The history of Canadel goes back to the Romans. The protective archeological excavations carried out before the construction of the cellar revealed an ancient Roman villa equipped with an oil press and wine cellars.
In later years, the estate belonged to the Abbey of Saint Victor de Marseille and then to the Counts of Provence until the end of the middle ages. At that time the hill was fashioned into terraces so that vineyards, olives and fruit tree orchards could be planted.
The 5 houses on the estate were built one after another between the 13th and 15th centuries. They are built like a little village around a chapel and the water canals that gave their name to the estate: successively “canal d’eau” or Canadeau, and then Canadel.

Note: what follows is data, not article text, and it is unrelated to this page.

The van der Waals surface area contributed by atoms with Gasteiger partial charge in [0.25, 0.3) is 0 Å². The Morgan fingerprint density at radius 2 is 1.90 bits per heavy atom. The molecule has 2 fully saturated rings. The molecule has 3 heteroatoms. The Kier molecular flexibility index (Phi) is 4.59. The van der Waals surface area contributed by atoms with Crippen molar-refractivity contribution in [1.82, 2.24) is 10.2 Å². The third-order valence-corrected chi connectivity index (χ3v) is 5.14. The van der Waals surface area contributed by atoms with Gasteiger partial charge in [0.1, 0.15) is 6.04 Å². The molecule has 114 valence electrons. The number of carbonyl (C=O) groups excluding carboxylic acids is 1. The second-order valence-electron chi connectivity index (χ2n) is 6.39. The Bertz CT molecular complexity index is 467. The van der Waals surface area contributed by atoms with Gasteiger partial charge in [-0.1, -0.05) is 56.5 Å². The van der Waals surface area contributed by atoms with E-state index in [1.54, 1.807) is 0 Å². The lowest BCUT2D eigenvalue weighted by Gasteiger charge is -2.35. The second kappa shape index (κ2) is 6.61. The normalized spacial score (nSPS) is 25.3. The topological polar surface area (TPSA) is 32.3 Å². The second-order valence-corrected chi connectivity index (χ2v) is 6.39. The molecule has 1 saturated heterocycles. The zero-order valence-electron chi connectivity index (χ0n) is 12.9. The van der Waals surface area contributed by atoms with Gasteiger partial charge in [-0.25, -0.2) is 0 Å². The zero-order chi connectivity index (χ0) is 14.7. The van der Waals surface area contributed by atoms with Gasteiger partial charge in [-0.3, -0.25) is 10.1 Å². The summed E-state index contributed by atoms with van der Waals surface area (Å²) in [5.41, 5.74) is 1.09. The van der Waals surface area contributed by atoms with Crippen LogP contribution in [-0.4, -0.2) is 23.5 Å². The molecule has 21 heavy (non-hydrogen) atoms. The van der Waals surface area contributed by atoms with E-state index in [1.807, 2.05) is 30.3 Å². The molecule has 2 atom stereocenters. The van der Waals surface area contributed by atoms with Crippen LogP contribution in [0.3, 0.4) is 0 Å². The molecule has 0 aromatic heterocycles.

Between the 15th and 20th centuries Canadel changed owners 3 times but the estate has remained unchanged as shown in the deeds dating back to 1683 : “there are old and new vines and some olive trees (…). The land is arduous and sloping and sustained by numerous long strong walls whose maintenance is costly”.
After the epidemic of phylloxera which devastated French vineyards at the end of the 19th century, the estate was reconstituted and replanted, thanks to exchanges of plants with some of the large historic estates of Bandol. The grapes were grown for supply to the Ott estates.
In 2007 Jacques and Caroline de Chateauvieux fell in love with this earthly paradise and bought the estate with the intention of producing a Château Canadel wine and settling their family, returned from Reunion Island.
In 2009 they hand the running of the estate over to their daughter Laure Benoist, agricultural engineer, and her husband Vianney, agronomist and oenologist. Over a period of 5 years, they work on the estate and build a wine cellar so that a new Bandol estate is born.
In 2014, the first bottle of Château Canadel is produced.